Fiser ABSITE Ch. 29 Esophagus Flashcards Preview

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Flashcards in Fiser ABSITE Ch. 29 Esophagus Deck (67):
1

What are the layers of the esophagus?

stratified squamous epithelium (mucosa), circular inner muscle layer, outer longitudinal muscle layer; no serosa

2

What is the blood supply of the cervical esophagus? and abdominal esophagus?

Cervical esophagus - supplied by the inferior thyroid artery

3

Which direction does the lymphatics of the esophagus drain?

upper 2/3 drains cephalad, lower 1/3 caudad

4

What kind of muscle is in the upper esophagus? lower esophagus?

striated muscle, smooth muscle

5

Right vagus nerve - travels on ____ portion of stomach as it exits chest; becomes ____ plexus; also has the criminal nerve of ___ > can cause persistently high acid levels postoperatively if left undivided

posterior, celiac, Grassi

6

Left vagus nerve - travels on ____ portion of stomach; goes to liver and biliary tree

anterior

7

The upper esophageal sphincter is how far from the incisors? and lower?

15 cm, 40 cm

8

What is the most common site of esophageal perforation (usually occurs with EGD)?

cricopharyngeus muscle

9

What muscle comprises the upper esophageal sphincter and prevents air swallowing?

cricopharyngeus muscle

10

What are the 3 anatomic areas of narrowing of the esophagus?

cricopharyngeus muscle, compression by the left mainstem bronchus and aortic arch, diaphragm

11

What is the surgical approach to the cervical esophagus? upper 2/3 thoracic? Lower 1/3 thoracic?

Cervical esophagus - left, Upper _ thoracic - right (avoids the aorta), Lower _ thoracic - left (left-sided course in this region)

12

What is the cause in primary esophageal dysfunction? secondary?

unknown in primary; secondary includes systemic disease, gastroesophageal reflux disease (GERD; most common), scleroderma, polymyositis

13

What is the diagnostic procedure of choice for dysphagia and odynophagia?

barium swallow (better at picking up masses)

14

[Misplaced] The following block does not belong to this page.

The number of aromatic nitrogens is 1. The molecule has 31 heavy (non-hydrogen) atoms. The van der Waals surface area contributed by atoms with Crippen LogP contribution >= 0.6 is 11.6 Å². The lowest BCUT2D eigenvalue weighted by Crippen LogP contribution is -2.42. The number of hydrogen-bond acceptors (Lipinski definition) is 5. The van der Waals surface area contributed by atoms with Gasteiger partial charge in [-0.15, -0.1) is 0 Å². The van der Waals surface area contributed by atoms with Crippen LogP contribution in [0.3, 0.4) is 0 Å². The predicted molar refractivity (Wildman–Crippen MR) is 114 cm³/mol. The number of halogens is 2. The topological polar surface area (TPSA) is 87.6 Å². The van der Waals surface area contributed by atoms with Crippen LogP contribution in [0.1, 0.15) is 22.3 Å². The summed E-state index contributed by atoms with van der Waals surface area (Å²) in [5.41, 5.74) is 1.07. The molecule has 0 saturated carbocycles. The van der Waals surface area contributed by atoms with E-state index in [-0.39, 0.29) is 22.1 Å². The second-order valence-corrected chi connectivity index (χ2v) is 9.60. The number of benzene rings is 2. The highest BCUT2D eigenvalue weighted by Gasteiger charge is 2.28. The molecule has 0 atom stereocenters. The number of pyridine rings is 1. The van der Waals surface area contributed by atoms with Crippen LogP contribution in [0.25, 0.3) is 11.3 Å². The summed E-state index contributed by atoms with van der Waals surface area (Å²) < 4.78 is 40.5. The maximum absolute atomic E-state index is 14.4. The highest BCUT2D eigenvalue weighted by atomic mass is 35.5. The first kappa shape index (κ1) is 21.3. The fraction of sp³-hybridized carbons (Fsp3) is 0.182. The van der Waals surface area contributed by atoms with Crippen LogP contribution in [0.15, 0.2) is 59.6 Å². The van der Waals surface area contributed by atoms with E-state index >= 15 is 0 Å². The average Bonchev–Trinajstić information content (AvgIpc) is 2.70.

What is the usual cause of cervical esophageal dysphagia?

plummer-vinson syndrome

15

What is the 3 parts of tx for plummer-vinson syndrome?

dilation, Fe, screen for oral CA

16

What can occur between the cripharyngeus and pharyngeal constrictors?

Zenker's diverticulum

17

What is the tx for Zenker's diverticulum?

cricopharyngeal myotomy; Zenker's itself can either be resected or suspended

18

What do you get on POD #1 after a cricopharyngeal myotomy for Zenker's?

esophagogram

19

How is a traction diverticulum different from Zenker's?

Zenker's is a false diverticulum and lies posterior; traction is a true diverticulum is usually lateral in the mid esophagus

20

What is the tx for a traction diverticulum of the esophagus?

excision and primary closure; may need palliative therapy if due to invasive CA

21

What is caused by failure of peristalsis and lack of LES relaxation after food bolus, and is secondary to neuronal degeneration in muscle wall?

Achalasia

22

What is the medical tx for achalasia (2)? what is next step?

CCB, nitrates; LES dilation (effective in 60%)

23

What is the next step in tx of achalasia if CCB, nitrates and LES dilation fail?

Heller myotomy

24

What infection can produce similar sx to achalasia?

T. cruzi

25

Chest pain; other sx similar to achalasia. May have psych history, normal LES tone, strong unorganized contractions.

Diffuse esophageal spasm

26

What are 4 types of tx for diffuse esophageal spasm?

CCB, nitrates, antispasmotics, Heller myotomy

27

Causes dysphagia, loss of LES tone; most have strictures, fibrous replacement of smooth muscle _ Tx: esophagectomy; Nissen may be effective in some

Scleroderma

28

GERD sx with bloating suggests what?

aerophagia and delayed gastric emptying

29

What is the best test for GERD?

pH probe

30

What is the surgical tx for GERD?

Nissen

31

The key maneuver in Nissen is identifcation of what?

left crura

32

What is name of the approach through the chest in a Nissen?